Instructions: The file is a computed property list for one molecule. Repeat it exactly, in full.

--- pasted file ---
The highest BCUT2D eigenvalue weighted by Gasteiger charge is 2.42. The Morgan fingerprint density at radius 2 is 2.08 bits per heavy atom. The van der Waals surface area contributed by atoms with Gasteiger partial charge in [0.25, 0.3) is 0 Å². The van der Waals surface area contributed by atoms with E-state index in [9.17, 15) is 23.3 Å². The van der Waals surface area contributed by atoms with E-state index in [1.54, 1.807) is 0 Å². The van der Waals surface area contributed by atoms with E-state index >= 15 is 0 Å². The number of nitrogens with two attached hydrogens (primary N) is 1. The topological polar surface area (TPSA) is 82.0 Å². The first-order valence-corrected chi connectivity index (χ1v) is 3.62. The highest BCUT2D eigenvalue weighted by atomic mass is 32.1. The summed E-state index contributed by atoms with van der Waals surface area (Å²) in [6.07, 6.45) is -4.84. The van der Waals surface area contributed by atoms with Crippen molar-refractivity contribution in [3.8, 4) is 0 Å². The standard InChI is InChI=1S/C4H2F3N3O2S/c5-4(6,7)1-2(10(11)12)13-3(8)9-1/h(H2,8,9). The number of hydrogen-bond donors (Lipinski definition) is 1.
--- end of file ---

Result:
The highest BCUT2D eigenvalue weighted by Gasteiger charge is 2.42. The Morgan fingerprint density at radius 2 is 2.08 bits per heavy atom. The van der Waals surface area contributed by atoms with Gasteiger partial charge in [0.25, 0.3) is 0 Å². The van der Waals surface area contributed by atoms with E-state index in [9.17, 15) is 23.3 Å². The van der Waals surface area contributed by atoms with E-state index in [1.54, 1.807) is 0 Å². The van der Waals surface area contributed by atoms with E-state index >= 15 is 0 Å². The number of nitrogens with two attached hydrogens (primary N) is 1. The topological polar surface area (TPSA) is 82.0 Å². The first-order valence-corrected chi connectivity index (χ1v) is 3.62. The highest BCUT2D eigenvalue weighted by atomic mass is 32.1. The summed E-state index contributed by atoms with van der Waals surface area (Å²) in [6.07, 6.45) is -4.84. The van der Waals surface area contributed by atoms with Crippen molar-refractivity contribution in [3.8, 4) is 0 Å². The standard InChI is InChI=1S/C4H2F3N3O2S/c5-4(6,7)1-2(10(11)12)13-3(8)9-1/h(H2,8,9). The number of hydrogen-bond donors (Lipinski definition) is 1.